If you don’t use Alfred, I also made a command script you can launch instead of manually typing in the commands. It’s also on Github. Use File->Save Page in your browser. Open up a terminal window and cd to wherever you saved the reload-camera.command file. Change the execute permissions on the file by running chmod 744 reload-camera.command. Then you should be able to double-click on the file to run the script.

By the way, yes, you probably should cover up your camera, especially if you never use it.

Micro SD Card Imaging

I’ve been cloning micro SD cards to create backups and writing images to them during setup of Raspberry Pis a lot lately. My tool of choice has been the command line tool dd on the Mac (man page). Every tutorial referencing imaging for Raspberry Pis I’ve seen tells you to clone a drive with:

sudo dd if=/dev/disk2 of=~/Downloads/filename.img

Write an image to a drive with:

sudo dd if=~/Downloads/filename.img of=/dev/disk2

Those commands work, but are painfully slow. After firing off an image process, I came back over 3.5 hours later and it wasn’t finished! The write speed was about 0.25 MB/second.

I found a thread on the Raspberry Pi Forums discussing this. While none of the suggestions worked exactly for me, they did lead me to the solution. Here is what worked to clone a drive:

sudo dd bs=1m if=/dev/rdisk2 of=~/Downloads/filename.img

And then the opposite to write an image back to a drive:

sudo dd bs=1m if=~/Downloads/filename.img of=/dev/rdisk2

Now I got about 10 MB/second writing that image to disk and it completed in less than 7 minutes! The read speeds I’m getting are over 15 MB/second when cloning a disk. For specifics read why /dev/rdisk is so much faster than /dev/disk.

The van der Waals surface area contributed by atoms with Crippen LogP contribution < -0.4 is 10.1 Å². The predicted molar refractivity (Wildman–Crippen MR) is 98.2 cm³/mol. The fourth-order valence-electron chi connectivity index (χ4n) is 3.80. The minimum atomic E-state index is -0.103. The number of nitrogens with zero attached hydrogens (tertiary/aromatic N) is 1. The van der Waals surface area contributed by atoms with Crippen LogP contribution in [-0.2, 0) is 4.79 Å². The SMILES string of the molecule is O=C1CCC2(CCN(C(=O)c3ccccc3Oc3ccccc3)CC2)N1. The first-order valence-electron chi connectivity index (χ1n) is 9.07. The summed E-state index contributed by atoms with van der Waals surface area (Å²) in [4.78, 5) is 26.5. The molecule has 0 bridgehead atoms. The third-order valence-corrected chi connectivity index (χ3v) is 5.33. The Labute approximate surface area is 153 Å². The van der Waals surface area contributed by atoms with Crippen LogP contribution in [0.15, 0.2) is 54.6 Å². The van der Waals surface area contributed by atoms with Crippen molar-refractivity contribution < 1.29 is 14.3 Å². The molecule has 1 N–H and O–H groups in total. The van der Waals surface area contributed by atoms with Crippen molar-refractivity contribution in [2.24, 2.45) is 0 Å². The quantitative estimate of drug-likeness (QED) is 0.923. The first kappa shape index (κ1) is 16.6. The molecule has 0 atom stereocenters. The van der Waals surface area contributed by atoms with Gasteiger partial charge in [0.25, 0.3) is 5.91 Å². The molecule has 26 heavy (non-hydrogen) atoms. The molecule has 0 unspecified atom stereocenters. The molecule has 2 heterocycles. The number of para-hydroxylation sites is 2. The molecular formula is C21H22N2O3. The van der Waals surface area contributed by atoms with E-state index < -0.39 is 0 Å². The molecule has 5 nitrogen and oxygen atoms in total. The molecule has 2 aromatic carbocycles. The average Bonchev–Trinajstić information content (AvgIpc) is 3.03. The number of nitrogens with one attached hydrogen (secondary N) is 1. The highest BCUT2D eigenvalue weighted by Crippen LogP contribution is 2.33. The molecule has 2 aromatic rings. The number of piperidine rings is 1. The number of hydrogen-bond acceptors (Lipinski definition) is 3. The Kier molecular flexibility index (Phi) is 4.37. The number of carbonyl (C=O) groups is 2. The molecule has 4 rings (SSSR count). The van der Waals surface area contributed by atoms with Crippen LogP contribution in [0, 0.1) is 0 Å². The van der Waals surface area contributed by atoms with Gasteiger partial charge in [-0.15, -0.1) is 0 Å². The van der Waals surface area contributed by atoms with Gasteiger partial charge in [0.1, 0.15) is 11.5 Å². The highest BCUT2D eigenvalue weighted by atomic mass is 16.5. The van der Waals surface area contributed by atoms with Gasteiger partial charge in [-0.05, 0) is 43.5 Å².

** Note: all of my examples use disk2 because that’s what I usually get on my machine. Your setup may vary. Run diskutil list to see a list of your drives and determine the correct number. You do still need to diskutil unmountDisk /dev/disk like the other tutorials mention.

I’ve actually stopped directly using dd since I started writing this post. Now I’m using ApplePi Baker, an app built on top of dd with a simple to use GUI.

I have experienced an issue using different brands of micro SD cards. Even though a couple were both 16 GB, they were slightly different sizes. Write an image file too large to a disk and no boot for you. I found rpi-clone to handle this. The next time I’m not using a headless Raspbian-lite I’ll try the built-in SD card copier, which ships with the OS.

Another app, PiBakery, looks like a neat way to automate and customize image creation, but I haven’t tried it yet.

3 MacBook Pros

My new MacBook Pro came yesterday. While not much felt different in my last laptop upgrade, I could tell this one was completely different right away. The size and weight remind me of the MacBook Air I got in 2011. The new color is fresh. Trackpad “clicks” feels familiar, maybe because of the new iPhone 7 home “button.” The […]

My First Mac Was…

The Mac turns 30 today. My first Mac was the original black MacBook in 2006 and I haven’t looked back since. What was your first Mac?

Ten years ago on the 20th anniversary, Steve Jobs said this in an interview

Like, when you make a movie, you burn a DVD and you take it to your DVD player. Someday that could happen over AirPort, so you don’t have to burn a DVD — you can just watch it right off your computer on your television set.

Now we watch movies on our TVs through Netflix or the iTunes Store with the Apple TV and don’t think twice about it. It’s exciting to think about what Apple is working on that will come out 3 or 5 years from now.